What is the point of innovation? Why do we focus so much time and effort on digital transformation, agile transformation, and innovation? Simply put it’s because large organisations need to grow – and can’t. All of their current management practices optimise against anything new ever being successful. In the course of a storied career that started at Netscape, and includes co-founding Adaptive Path and Luxr, consulting for Fortune 500 companies as well as the White House, Janice Fraser has focused on how to handle this “newness”. In this awesome talk at Mind the Product San Francisco, she shares how to tackle change and really drive growth in large organisations.
The pace of change today is slower than it will ever be for the rest of your life – Janice Fraser
We all know the world around us is changing at an incredible pace. Companies and established brands that we thought were going to be around forever are churning out of the S&P 500 every day and being replaced by new hypergrowth companies. For 100 years, management practice has emphasised planning and control as a means of ensuring predictable outcomes, but when change is the greatest threat to your business, plans and predictions are literally unbelievable. And the impact of that is an intractable failure to grow – the largest companies in the world are lucky if they can achieve 0.1% annual growth.
This is why every enterprise organisation is trying to innovate through innovation labs, accelerators, incubators, digital transformation programs, 20% time, and more. These programs are great for changing attitudes but they have all failed to deliver the hypergrowth products that their parent companies crave – because the parent organisations don’t know what to do with the output from them.
To meet the demands of the fast-changing competitive scene, we must simply learn to love change as much as we have hated it in the past.
Large organisations need to learn to value something small – with potential – as much as they value that which is already big and successful. These organisations focus too much on ROI and they can’t see the value of a potential idea.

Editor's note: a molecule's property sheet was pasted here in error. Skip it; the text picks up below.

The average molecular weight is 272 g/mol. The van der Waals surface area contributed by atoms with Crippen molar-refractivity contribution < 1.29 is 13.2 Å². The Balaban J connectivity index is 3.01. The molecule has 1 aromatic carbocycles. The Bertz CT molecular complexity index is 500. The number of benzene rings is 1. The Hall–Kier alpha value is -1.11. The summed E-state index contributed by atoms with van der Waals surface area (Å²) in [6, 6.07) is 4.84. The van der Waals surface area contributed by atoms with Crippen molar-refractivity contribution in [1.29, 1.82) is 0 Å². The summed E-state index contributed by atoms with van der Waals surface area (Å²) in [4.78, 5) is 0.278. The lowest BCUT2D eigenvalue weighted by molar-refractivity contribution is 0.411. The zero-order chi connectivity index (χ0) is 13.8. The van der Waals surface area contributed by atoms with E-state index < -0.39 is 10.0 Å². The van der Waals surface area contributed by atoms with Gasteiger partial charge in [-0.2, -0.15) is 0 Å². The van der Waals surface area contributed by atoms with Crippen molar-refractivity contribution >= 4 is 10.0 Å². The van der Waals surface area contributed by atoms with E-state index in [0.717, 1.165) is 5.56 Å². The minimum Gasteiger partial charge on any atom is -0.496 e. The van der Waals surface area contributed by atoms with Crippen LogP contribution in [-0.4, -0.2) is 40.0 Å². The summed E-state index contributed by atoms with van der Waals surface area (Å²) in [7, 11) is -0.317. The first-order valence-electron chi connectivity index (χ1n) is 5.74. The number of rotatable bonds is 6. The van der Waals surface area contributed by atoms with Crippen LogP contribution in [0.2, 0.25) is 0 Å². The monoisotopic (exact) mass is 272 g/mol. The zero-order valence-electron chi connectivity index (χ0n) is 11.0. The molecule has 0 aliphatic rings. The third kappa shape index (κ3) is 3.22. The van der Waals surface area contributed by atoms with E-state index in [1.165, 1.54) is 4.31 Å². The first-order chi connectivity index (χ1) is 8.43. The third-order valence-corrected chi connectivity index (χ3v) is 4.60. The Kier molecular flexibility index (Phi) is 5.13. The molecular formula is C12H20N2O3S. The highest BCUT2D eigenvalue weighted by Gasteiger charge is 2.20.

This is why to succeed we need a different organisational structure. The core business relies on Operators who can optimise their business area and grow something big to something slightly bigger. But on the other end, going from small to big requires a different mentality. These Entrepreneurial Leaders need new skills and a different mindset, because ideas like Good and Progress look very different in a startup than they do in the core business.
Traditional management by planning and prediction is great for tuning a machine – optimising a business – but today’s world demands a new management approach that transforms the risk of change into an asset, by supporting real entrepreneurship and venture-style investing within very large companies.
This requires small, cross-functional, 100% dedicated startup teams who are tasked with hunting high-value customer problems to solve. Unlike startups these inside entrepreneurs aren’t starting from zero – they have a core company they can leverage. These teams are funded by internal venture capital boards, comprised of top company leaders including the CEO, who give them permission and protection. Because these teams need the autonomy to follow the evidence towards a viable, desirable, feasible new business.
Things you can do now
Go zombie hunting. In environments where failure is politically damaging, hiding it is a natural reaction – so there are lots of zombie products and business areas sucking the brains and budgets out of your organisation. As a leader it’s crucial you find these and eliminate them – and repurpose their resources and budgets to new ideas. Read Killing product zombies: a five-step approach.
End your addiction to being right. You have been rewarded for being right but that won’t work here. Having answers blocks insight and perpetuates biases. Instead you should focus on rewarding learning, not certainty. Practise question-based leadership – you are inevitably going to be wrong so focus on asking the right questions.
Play moneyball. Team effectiveness is more important than individual contribution – so focus on team dynamics and communication. Data is the only path to commercial truth, and even a team of average performers can deliver excellent outcomes if they execute reliably.
Prepare for change
Whether you’re in an organisation struggling with these challenges or lucky enough already to be in a startup environment like this, watch this talk, learn from Janice’s experience, and think about how you can change your organisation – or share how you’re already doing it. Because this is the future of work and value creation in business.